Living dangerously

I learnt some interesting facts about moose from yesterday’s Aftenposten. Gosh I miss The Irish Times. But, anyway.  Page nine, full-page story, headline: ‘Moose threaten the forest’, tells us that in 2007/2008, 2094 moose were killed in traffic (844 were killed by trains). Poor moose. Poor drivers. As the article points out, moose are the largest animals living in the wild in Europe – having seen a few, this is totally credible – so you can imagine that the people who lived to report their moose-collisions probably wrecked their cars and possibly a bone or two. It got me thinking: isn’t living in Norway a little bit more dangerous than living in Ireland?  Consider the following health hazards:

1.     Moose collisions.

2.     Icicles/Ice slides from roofs of buildings (see previous post).

3.     Choking over the prices of lettuce, milk, bread, kids’ shoes, chicken,… this list could merit its own blog, so I’ll stop there.

4.     Stress/loneliness/depression caused by scowling, unfriendly natives – usually abates after several years in situ.

5.     Cardiac arrest brought on by excessive consumption of waffles and hot dogs. However, this is somewhat balanced out by the prohibitive cost of take-aways which in Ireland seems to be a weekly, if not twice-weekly event for many city dwellers. Absence of fish ‘n’ chip shops is also in Norway’s favour. Oh and then there’s the shoe-leather quality of the beef which means one never actually eats red meat. OK, so scrap this one.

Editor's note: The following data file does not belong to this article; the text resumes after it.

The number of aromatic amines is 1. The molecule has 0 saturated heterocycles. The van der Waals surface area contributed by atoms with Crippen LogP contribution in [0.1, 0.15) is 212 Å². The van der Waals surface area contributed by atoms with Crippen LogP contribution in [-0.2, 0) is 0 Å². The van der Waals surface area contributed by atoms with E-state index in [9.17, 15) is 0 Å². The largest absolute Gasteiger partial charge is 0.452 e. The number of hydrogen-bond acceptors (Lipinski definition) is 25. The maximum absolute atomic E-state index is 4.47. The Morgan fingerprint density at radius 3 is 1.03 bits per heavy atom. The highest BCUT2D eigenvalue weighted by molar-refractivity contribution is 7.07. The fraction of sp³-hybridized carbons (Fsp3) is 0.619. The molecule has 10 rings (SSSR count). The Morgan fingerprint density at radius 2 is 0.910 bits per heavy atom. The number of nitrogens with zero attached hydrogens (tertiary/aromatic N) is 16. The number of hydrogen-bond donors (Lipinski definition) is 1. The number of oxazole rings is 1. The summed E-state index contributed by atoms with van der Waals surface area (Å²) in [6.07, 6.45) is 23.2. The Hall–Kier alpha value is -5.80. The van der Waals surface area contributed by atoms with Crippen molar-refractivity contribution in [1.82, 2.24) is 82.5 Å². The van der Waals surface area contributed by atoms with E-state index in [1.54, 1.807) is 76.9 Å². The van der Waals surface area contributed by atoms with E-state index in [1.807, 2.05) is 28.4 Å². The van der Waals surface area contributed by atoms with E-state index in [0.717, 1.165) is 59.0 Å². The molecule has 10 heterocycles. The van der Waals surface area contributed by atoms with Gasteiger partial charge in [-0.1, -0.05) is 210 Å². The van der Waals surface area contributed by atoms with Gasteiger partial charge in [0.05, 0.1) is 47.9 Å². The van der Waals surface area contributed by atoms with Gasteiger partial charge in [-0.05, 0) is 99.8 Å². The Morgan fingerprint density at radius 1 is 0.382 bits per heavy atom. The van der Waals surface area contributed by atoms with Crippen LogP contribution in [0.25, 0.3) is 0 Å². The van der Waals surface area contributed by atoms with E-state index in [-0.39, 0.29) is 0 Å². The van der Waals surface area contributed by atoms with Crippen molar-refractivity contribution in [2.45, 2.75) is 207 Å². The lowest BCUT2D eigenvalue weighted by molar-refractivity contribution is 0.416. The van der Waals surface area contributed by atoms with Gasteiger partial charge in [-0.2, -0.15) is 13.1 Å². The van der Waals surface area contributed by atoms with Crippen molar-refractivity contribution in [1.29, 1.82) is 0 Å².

6.     Increased risk of skin cancer. I spent five years living in the tropics with a swimming pool in my garden. I never sunbathed, never wore less than SPF 50. After the worst winter in decades, I now understand why so many Norwegian women over 40 have obvious sun-damage on their faces.  It’s now near impossible to resist the temptation to raise one’s face to the sun like a flower seeking sustenance. To hell with wrinkles, to hell with age spots and moles; I’ve survived winter, I deserve to feel the sun on my face (and arms, legs, tummy etc.).  Irish people do of course have the same desire to feel the sun damage their faces but unfortunately (or fortunately perhaps) clouds, rain and generally inclement weather have a mitigating effect on this particular health hazard.

 Anyone got anymore? I can’t have exhausted the list…….


JEDA said...

I would rate Smash a public health hazard in Norway. But maybe that's just me....

Caroline said...

I had forgotten about the dangers in Norway - especially the 'Elg'. Is there time to rethink this move.....

Joanne said...

Sounds like a really dangerous place Jo !